The posts are connected together by girts a, b, c, which are tenoned into the posts and fastened with tree-nails. This connection is further strengthened by 4 in. tie-rods d, e, f, which pass through each row of posts, a cast washer being placed under the head and nut of each tie-rod. Between each two rows of girts a series of X braces g, h, k is placed and securely spiked to the posts and girts. The caps 1, m, n, o, upon which the beams which compose the deck rest, are 12 in. x 12 in., and fastened to the posts by mortise and tenon. The deck is composed of two sets of timbers laid at right angles to each other. The first set, laid directly upon the posts, are 3 in. x 12 in., and uniformly spaced. They are held together and strengthened by bridging (see detail D) besides being spiked to the caps. The second set of deck timbers are 4 in. x 6 in., and laid at right angles to the floor-beams. They are spaced 19 in. center to center, and extend to within 3 in. of the tank staves. They are in direct contact with the bottom of the tank, and receive the entire weight of the water contained in the tank without allowing any of its weight to rest upon the staves. The deck is usually made octagonal in form, and where the tank is not covered by a house, the deck is made to project far enough from the tank (as shown at E) to protect the foundation and timber supports from the weather. The sides of the tank flare or batter outwards at the rate of ½ in. to the foot, so that the hoops will drive tight.

The discharge pipe p, when not in use, takes the position shown in the figure, being held in that position by the weighted ball g, which is attached to the chain r, running through the sheaves s, and thence to its connection with the discharge pipe. A cross-section of the track is shown at G, the top of the rail being 12 ft. below the outlet of the discharge pipe.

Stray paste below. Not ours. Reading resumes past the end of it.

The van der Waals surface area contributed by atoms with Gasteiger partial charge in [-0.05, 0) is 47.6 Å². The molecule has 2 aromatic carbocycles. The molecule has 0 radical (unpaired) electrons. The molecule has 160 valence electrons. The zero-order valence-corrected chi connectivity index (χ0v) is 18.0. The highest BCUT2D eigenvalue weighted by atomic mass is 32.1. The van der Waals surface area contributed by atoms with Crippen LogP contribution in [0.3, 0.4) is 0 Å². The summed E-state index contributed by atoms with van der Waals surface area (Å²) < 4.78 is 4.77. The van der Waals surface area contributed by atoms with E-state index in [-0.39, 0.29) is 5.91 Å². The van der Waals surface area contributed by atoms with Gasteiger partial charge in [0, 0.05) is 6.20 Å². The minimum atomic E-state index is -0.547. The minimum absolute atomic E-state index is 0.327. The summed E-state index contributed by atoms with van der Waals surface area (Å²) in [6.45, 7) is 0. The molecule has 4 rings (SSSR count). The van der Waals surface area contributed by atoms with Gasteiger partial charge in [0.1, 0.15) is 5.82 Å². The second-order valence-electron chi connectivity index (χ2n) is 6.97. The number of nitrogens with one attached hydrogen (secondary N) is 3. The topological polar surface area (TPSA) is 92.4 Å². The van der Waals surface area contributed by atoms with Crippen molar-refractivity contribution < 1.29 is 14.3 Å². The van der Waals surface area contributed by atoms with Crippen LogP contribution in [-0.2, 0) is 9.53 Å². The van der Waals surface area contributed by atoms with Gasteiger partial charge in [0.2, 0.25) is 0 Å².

The valve connection of the discharge pipe with the tank is shown in Fig. 633. The connection may be made either through the side or bottom of the tank. The bottom valve connection is shown in the figure. The valve rod a is attached to the short arm of the lever b. The weight c, attached to the end of the short arm of the lever, holds the valve firmly in place. A rope is attached to the end d of the long arm of the lever and hangs within reach of the engineman. By pulling down on this rope, the valve is raised, and the water flows through the discharge pipe a to the tender tank. The vacuum pipe f admits air to the discharge pipe after the valve comes to its seat, so that the discharge pipe is quickly voided.


1818. Water Columns.—Where space is limited and the head of water is sufficient, a water column (see Fig. 634) is used in place of a tank. One advantage of a water column is in its economy of space, as will be at once apparent. It can safely be placed between the parallel tracks of a double-track road, and serve engines on both tracks equally well.

This water column consists of a globe valve a, connecting with the main water pipe b, and enclosed in a chamber of brick masonry. This chamber is covered with a substantial floor of timber, and forms the foundation for the pedestal c, which supports the crane-shaped water column d. This column is jointed at its connection with the pedestal, so that the discharge pipe may be readily swung over the tender when taking water. The cast-iron globe f (Fig. 635) is connected with the valve disk by means of the valve rod g, and by its weight keeps the valve closed. When taking water, the lever h is depressed. This causes the short arm k of the lever to rise, and lifts the globe f. The weight being thus removed from the valve, the disk is lifted by the pressure of the water which flows through the discharge pipe to the tender tank.